Worker’s compensation injury reporting laws have recently changed in Queensland, bringing them closer to the requirements of New South Wales.
All Queensland employers now must report injuries sustained by workers to their worker’s compensation insurer where the injury may be compensable. For most Queensland employers, your worker’s compensation insurer is WorkCover.
Q. What do these new injury reporting laws mean for Queensland employers?
All employers must report work-related injuries to their insurer if:
- a worker sustains an injury (personal injury, disease, aggravation of a personal injury, disease or medical condition, loss of hearing or death); and
- you are aware of the injury; and
- the injury may be compensable. An injury may be compensable when you and/or a worker reasonably believes:
(i) the injury has arisen out of, or in the course of employment; and
(ii) the injury will require medical treatment resulting in the issue of a medical certificate or will require the worker to have time off work (beyond the day of sustaining the injury) or time away from their normal duties to recover from the injury.
Any injury sustained by a worker needs to be reported to your insurer within 8 business days after becoming aware of the injury.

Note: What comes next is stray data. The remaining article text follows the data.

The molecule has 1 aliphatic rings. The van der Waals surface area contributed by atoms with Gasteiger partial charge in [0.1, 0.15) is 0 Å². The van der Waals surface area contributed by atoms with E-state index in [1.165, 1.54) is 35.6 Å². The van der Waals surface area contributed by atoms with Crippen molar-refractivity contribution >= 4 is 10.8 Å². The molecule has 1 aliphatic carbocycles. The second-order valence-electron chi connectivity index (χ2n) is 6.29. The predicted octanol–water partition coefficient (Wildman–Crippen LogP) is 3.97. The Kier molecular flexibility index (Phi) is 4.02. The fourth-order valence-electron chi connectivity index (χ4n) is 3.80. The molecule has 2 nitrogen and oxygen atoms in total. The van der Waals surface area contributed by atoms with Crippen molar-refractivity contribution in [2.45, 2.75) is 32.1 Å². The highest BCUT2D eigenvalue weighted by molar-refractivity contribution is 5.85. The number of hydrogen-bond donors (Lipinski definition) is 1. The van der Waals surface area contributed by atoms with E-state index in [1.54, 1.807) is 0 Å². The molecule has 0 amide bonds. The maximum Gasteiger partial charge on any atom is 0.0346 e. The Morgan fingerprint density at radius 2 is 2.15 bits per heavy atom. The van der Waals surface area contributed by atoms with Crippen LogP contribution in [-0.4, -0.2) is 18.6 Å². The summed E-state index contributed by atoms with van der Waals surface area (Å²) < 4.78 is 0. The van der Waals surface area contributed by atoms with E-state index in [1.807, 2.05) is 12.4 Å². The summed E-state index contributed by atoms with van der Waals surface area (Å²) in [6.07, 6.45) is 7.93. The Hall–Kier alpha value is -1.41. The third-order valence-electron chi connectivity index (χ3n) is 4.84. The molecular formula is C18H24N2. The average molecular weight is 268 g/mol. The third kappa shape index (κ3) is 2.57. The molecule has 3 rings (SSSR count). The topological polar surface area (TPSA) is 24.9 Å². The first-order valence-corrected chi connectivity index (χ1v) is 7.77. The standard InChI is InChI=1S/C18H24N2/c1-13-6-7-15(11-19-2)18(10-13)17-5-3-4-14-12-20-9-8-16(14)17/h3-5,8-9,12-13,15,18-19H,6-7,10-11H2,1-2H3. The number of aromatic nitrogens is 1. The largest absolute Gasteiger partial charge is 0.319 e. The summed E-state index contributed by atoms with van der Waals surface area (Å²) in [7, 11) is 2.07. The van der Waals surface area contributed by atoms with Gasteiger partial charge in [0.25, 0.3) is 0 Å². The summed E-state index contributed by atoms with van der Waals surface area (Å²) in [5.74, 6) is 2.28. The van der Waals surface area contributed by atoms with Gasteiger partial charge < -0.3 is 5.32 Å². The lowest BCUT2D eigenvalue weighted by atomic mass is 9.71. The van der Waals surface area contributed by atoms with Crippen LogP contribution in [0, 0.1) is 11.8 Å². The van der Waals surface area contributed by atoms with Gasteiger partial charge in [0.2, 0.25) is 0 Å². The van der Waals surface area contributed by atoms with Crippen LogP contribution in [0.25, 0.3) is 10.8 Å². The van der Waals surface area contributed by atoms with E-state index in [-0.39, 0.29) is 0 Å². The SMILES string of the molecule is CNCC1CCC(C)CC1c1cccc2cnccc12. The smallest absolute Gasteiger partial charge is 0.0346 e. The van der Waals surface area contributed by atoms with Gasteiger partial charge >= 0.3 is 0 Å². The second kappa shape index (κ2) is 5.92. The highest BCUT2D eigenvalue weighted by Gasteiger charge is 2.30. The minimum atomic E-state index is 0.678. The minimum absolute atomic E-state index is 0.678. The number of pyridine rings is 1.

The relevant worker also needs to be notified of their right to lodge a worker’s compensation claim and should be provided with an Application for Compensation form.
Q. Do I need to report every injury that falls into the above criteria?
Yes. While it may seem onerous, if you fail to report a workplace injury (as described above) via the relevant process, you are in breach of the laws and can be fined up to $5750 for each breach. You also need to report even if the worker doesn’t intend to make a claim.
Q. I don’t agree that my employee suffered a work-related injury. Do I still need to report it?
Yes. Regardless of your views on whether the employee suffered a work-related injury, if the situation fits the criteria above, it needs to be reported within 8 business days.
Q. I’m hesitant to notify my employee of their right to lodge a worker’s compensation claim as surely this will increase the chances of them claiming more than is necessary. Is there a way around this requirement?
The new legislation is clear on the requirement that an employer must notify a worker of their right to access worker’s compensation and provide them with the appropriate claim form, where the situation fits the above criteria. Employers who fail to follow the rules risk being penalised.
Industryus HR understands that these obligations are a further administrative burden on your business. If you need assistance with advice or administrative support for reporting an injury, we can manage these new obligations on your behalf. Call us on 07 5655 4047 for more info.